Great Read! In traditional Orwellian style, this book flows; the writing style is such that reading the book is effortless. The anecdotes are entertaining and keep you reading for more. I could have done without some of the longer expostulations into the evils of urban poverty, but it wouldn't have been Orwell without them. This book is heartily recommended.
Guest More than 1 year ago
The book exposes mankinds fear of ending up peniless in the doghouse, by actually taking us there and showing us the real truth behind the slums and bums in two of the worlds favourite capitals. An excellent book which reads as if Orwell himself is sat there reciting the tale himself
Guest More than 1 year ago
Orwell truly has a way with words, and he creates a page-turner here. The 'seemy' side of Paris and London are revealed to a writer with an uncanny eye for detail, and a skilled hand with which to write it down. Read it as journalism or just read it for fun. You can't go wrong with this one. [Almost as good as his Homage to Catalonia; better than many of his other works.]
WorldReader1111 More than 1 year ago
This was a surprisingly rich read, for me. The book is, first, well written and easy to read, with a straightforward, intelligent narrative that fits the quasi-fictional material. It doesn't come off as dated, or with obsolete language, either; even Mr. Orwell's sly wit remains intact for the modern reader. That said, this is not your typical work of fiction, neither in nature nor in style, for much of the text is dictated in an explanatory, lecturing manner, with the narrator's story taking a backseat to the none-too-subtle accounts of the author's real-world experiences. But, know how to read it, and the book is rich and enjoyable, all the same. As for content, 'Down' has much going for it, however irregular its presentation. The overt, literary story is satisfying enough (if a bit perfunctory and one-dimensional), but the real substance lies in the book's value as a human study. Through its depictions of various "down and out" niches of early-20th-century urban life, the book explores a broad expanse of the human experience, from keen sociological- and psychological observations, to trademark Orwellian metaphysical musings, to a biographical diorama of timelessly unique individuals, all posed in the gentle tones of quasi-fiction (and with no small amount of humor, too). If nothing else, the text stands as an excellent, informed inquiry into the very phenomenon of vagrancy and its motives, as seen through the prism of two cities in the grip of post-Victorian residue. In short, there is much true, practical knowledge to be found here, even if its anecdotal nature falls short of academic standards (or, perhaps _because_ of this very fact; subjective viewpoint can be the difference between actual wisdom and mere data, as it were). My sincere, posthumous thanks goes out to this book's author and publisher. I am grateful for, and have benefited from, your work and service. * * * Some notable quotes from 'Down and Out in Paris and London': "The Paris slums are a gathering-place for eccentric people -- people who have fallen into solitary, half-mad grooves of life and given up trying to be normal or decent. Poverty frees them from ordinary standards of behaviour, just as money frees people from work." -- p.7 "And there is another feeling that is a great consolation in poverty. [...] It is a feeling of relief, almost pleasure, at knowing yourself at last genuinely down and out. You have talked so often of going to the dogs -- and well, here are the dogs, and you have reached them, and you can stand it. It takes off a lot of anxiety." -- p.20-21 "Roughly speaking, the more one pays for food, the more sweat and spittle one is obliged to eat with it. [...] The hotel employee is too busy getting food ready to remember that it is meant to be eaten." -- p.80 "Work in the hotel taught me the true value of sleep, just as being hungry had taught me the true value of food. Sleep had ceased to be a mere physical necessity; it was something voluptuous, a debauch more than a relief." -- p.92 "'It seems to me that when you take a man's money away he's fit for nothing from that moment.' 'No, not necessarily. [...] You just got to say to yourself, "I'm a free man in _here_"' -- he tapped his forehead -- 'and you're all right.'" -- p.165 "It is curious how people take it for granted that they have a right to preach at you and pray over you as soon as your income falls below a certain level." -- p.181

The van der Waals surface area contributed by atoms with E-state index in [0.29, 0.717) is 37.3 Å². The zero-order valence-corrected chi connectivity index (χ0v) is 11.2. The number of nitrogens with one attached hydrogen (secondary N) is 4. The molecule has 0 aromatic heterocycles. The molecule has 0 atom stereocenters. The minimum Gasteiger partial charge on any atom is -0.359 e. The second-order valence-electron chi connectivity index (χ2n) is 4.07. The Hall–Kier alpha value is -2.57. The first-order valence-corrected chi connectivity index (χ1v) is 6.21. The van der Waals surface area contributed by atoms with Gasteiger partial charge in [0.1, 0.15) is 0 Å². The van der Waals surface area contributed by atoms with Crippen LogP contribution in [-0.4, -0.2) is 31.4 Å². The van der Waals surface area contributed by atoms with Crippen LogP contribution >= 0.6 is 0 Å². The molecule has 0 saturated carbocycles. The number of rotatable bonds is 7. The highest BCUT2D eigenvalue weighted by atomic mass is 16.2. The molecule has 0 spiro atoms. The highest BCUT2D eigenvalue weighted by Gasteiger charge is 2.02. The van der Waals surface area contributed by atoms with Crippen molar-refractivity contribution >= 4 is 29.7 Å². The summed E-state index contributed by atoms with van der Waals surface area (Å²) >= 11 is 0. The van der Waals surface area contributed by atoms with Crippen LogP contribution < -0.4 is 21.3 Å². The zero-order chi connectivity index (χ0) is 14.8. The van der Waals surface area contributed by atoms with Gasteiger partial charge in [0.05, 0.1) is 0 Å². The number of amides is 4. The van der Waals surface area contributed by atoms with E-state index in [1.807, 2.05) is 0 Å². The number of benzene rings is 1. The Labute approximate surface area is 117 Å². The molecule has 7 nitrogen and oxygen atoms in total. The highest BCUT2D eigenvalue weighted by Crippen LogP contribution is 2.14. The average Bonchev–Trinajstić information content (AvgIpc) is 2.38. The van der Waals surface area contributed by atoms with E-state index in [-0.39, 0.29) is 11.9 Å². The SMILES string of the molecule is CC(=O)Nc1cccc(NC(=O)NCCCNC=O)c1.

Anonymous More than 1 year ago
I originally read this book for class, but I fell in love with it. So many times we fall for our made up images of certain things or people when really we should be looking at the innermost workings and problems. Destitute men have reasons, just as pretty hotels and restaurants have nasty secrets to hide.
Anonymous More than 1 year ago
Anonymous More than 1 year ago
Anonymous More than 1 year ago
Anonymous More than 1 year ago
Anonymous More than 1 year ago
Anonymous More than 1 year ago
Anonymous More than 1 year ago
George Orwell makes the life of a disenfranchised man and his daily struggles come alive ! Really eye opening into a different world.This book deals with issues still existing today, except that todays prejudice falls to people using social services. As usual, he is on point, leaving no room for doubt.
Anonymous More than 1 year ago
Anonymous More than 1 year ago
Anonymous More than 1 year ago
Anonymous More than 1 year ago
Anonymous More than 1 year ago